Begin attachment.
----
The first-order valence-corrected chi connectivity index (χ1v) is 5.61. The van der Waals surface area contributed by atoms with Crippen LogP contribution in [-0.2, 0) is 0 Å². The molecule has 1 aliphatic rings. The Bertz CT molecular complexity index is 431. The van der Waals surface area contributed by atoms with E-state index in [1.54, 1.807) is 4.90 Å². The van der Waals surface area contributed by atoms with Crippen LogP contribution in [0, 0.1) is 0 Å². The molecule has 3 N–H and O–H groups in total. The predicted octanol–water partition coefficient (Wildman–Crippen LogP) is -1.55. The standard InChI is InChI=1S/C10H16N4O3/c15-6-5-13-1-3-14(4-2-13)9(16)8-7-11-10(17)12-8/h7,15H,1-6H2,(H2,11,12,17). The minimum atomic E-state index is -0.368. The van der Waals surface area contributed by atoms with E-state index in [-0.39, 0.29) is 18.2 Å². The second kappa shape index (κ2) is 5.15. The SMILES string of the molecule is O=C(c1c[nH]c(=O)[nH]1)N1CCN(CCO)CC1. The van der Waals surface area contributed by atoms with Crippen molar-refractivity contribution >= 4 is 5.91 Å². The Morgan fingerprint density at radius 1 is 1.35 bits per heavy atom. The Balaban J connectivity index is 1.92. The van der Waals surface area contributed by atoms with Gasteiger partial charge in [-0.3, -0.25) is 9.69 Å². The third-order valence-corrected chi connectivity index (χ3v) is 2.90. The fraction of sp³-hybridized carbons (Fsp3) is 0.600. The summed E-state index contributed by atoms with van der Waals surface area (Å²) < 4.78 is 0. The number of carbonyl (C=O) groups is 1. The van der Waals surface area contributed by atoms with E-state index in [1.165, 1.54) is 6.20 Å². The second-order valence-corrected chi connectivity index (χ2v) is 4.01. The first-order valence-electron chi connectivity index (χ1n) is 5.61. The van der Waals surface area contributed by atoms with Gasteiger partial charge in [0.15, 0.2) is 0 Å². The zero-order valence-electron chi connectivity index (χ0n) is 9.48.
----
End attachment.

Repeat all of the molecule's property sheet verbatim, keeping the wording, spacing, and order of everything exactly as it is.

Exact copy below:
The first-order valence-corrected chi connectivity index (χ1v) is 5.61. The van der Waals surface area contributed by atoms with Crippen LogP contribution in [-0.2, 0) is 0 Å². The molecule has 1 aliphatic rings. The Bertz CT molecular complexity index is 431. The van der Waals surface area contributed by atoms with E-state index in [1.54, 1.807) is 4.90 Å². The van der Waals surface area contributed by atoms with Crippen LogP contribution in [0, 0.1) is 0 Å². The molecule has 3 N–H and O–H groups in total. The predicted octanol–water partition coefficient (Wildman–Crippen LogP) is -1.55. The standard InChI is InChI=1S/C10H16N4O3/c15-6-5-13-1-3-14(4-2-13)9(16)8-7-11-10(17)12-8/h7,15H,1-6H2,(H2,11,12,17). The minimum atomic E-state index is -0.368. The van der Waals surface area contributed by atoms with E-state index in [-0.39, 0.29) is 18.2 Å². The second kappa shape index (κ2) is 5.15. The SMILES string of the molecule is O=C(c1c[nH]c(=O)[nH]1)N1CCN(CCO)CC1. The van der Waals surface area contributed by atoms with Crippen molar-refractivity contribution >= 4 is 5.91 Å². The Morgan fingerprint density at radius 1 is 1.35 bits per heavy atom. The Balaban J connectivity index is 1.92. The van der Waals surface area contributed by atoms with Gasteiger partial charge in [-0.3, -0.25) is 9.69 Å². The third-order valence-corrected chi connectivity index (χ3v) is 2.90. The fraction of sp³-hybridized carbons (Fsp3) is 0.600. The summed E-state index contributed by atoms with van der Waals surface area (Å²) < 4.78 is 0. The number of carbonyl (C=O) groups is 1. The van der Waals surface area contributed by atoms with E-state index in [1.165, 1.54) is 6.20 Å². The second-order valence-corrected chi connectivity index (χ2v) is 4.01. The first-order valence-electron chi connectivity index (χ1n) is 5.61. The van der Waals surface area contributed by atoms with Gasteiger partial charge in [0.15, 0.2) is 0 Å². The zero-order valence-electron chi connectivity index (χ0n) is 9.48.